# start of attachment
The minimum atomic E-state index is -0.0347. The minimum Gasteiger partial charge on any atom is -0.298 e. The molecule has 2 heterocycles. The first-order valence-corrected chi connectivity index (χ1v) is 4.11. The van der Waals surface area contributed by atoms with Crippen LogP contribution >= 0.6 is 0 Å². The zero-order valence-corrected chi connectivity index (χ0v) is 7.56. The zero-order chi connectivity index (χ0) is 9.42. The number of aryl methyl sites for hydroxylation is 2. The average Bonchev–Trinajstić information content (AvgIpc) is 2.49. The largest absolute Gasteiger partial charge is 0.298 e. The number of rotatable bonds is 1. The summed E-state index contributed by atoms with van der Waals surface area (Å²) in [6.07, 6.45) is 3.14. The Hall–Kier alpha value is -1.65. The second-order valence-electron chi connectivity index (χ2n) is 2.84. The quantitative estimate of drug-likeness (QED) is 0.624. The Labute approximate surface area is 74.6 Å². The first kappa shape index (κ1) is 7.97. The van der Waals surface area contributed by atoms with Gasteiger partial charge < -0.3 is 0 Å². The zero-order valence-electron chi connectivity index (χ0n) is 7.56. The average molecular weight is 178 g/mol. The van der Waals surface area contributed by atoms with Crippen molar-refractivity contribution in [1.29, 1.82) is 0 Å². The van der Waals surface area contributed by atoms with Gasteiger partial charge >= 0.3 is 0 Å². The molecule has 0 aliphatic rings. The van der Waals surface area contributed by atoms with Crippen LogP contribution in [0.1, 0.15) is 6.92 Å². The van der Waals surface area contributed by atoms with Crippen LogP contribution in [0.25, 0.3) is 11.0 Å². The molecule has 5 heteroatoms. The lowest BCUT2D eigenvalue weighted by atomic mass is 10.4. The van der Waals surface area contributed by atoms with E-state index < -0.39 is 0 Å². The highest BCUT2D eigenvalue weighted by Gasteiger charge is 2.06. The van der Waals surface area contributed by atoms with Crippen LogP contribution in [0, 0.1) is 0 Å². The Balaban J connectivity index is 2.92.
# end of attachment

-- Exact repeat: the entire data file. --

The minimum atomic E-state index is -0.0347. The minimum Gasteiger partial charge on any atom is -0.298 e. The molecule has 2 heterocycles. The first-order valence-corrected chi connectivity index (χ1v) is 4.11. The van der Waals surface area contributed by atoms with Crippen LogP contribution >= 0.6 is 0 Å². The zero-order valence-corrected chi connectivity index (χ0v) is 7.56. The zero-order chi connectivity index (χ0) is 9.42. The number of aryl methyl sites for hydroxylation is 2. The average Bonchev–Trinajstić information content (AvgIpc) is 2.49. The largest absolute Gasteiger partial charge is 0.298 e. The number of rotatable bonds is 1. The summed E-state index contributed by atoms with van der Waals surface area (Å²) in [6.07, 6.45) is 3.14. The Hall–Kier alpha value is -1.65. The second-order valence-electron chi connectivity index (χ2n) is 2.84. The quantitative estimate of drug-likeness (QED) is 0.624. The Labute approximate surface area is 74.6 Å². The first kappa shape index (κ1) is 7.97. The van der Waals surface area contributed by atoms with Gasteiger partial charge < -0.3 is 0 Å². The zero-order valence-electron chi connectivity index (χ0n) is 7.56. The average molecular weight is 178 g/mol. The van der Waals surface area contributed by atoms with Crippen molar-refractivity contribution in [1.29, 1.82) is 0 Å². The van der Waals surface area contributed by atoms with Gasteiger partial charge >= 0.3 is 0 Å². The molecule has 0 aliphatic rings. The van der Waals surface area contributed by atoms with Crippen LogP contribution in [0.1, 0.15) is 6.92 Å². The van der Waals surface area contributed by atoms with Crippen LogP contribution in [0.25, 0.3) is 11.0 Å². The molecule has 5 heteroatoms. The lowest BCUT2D eigenvalue weighted by atomic mass is 10.4. The van der Waals surface area contributed by atoms with E-state index < -0.39 is 0 Å². The highest BCUT2D eigenvalue weighted by Gasteiger charge is 2.06. The van der Waals surface area contributed by atoms with Crippen LogP contribution in [0, 0.1) is 0 Å². The Balaban J connectivity index is 2.92.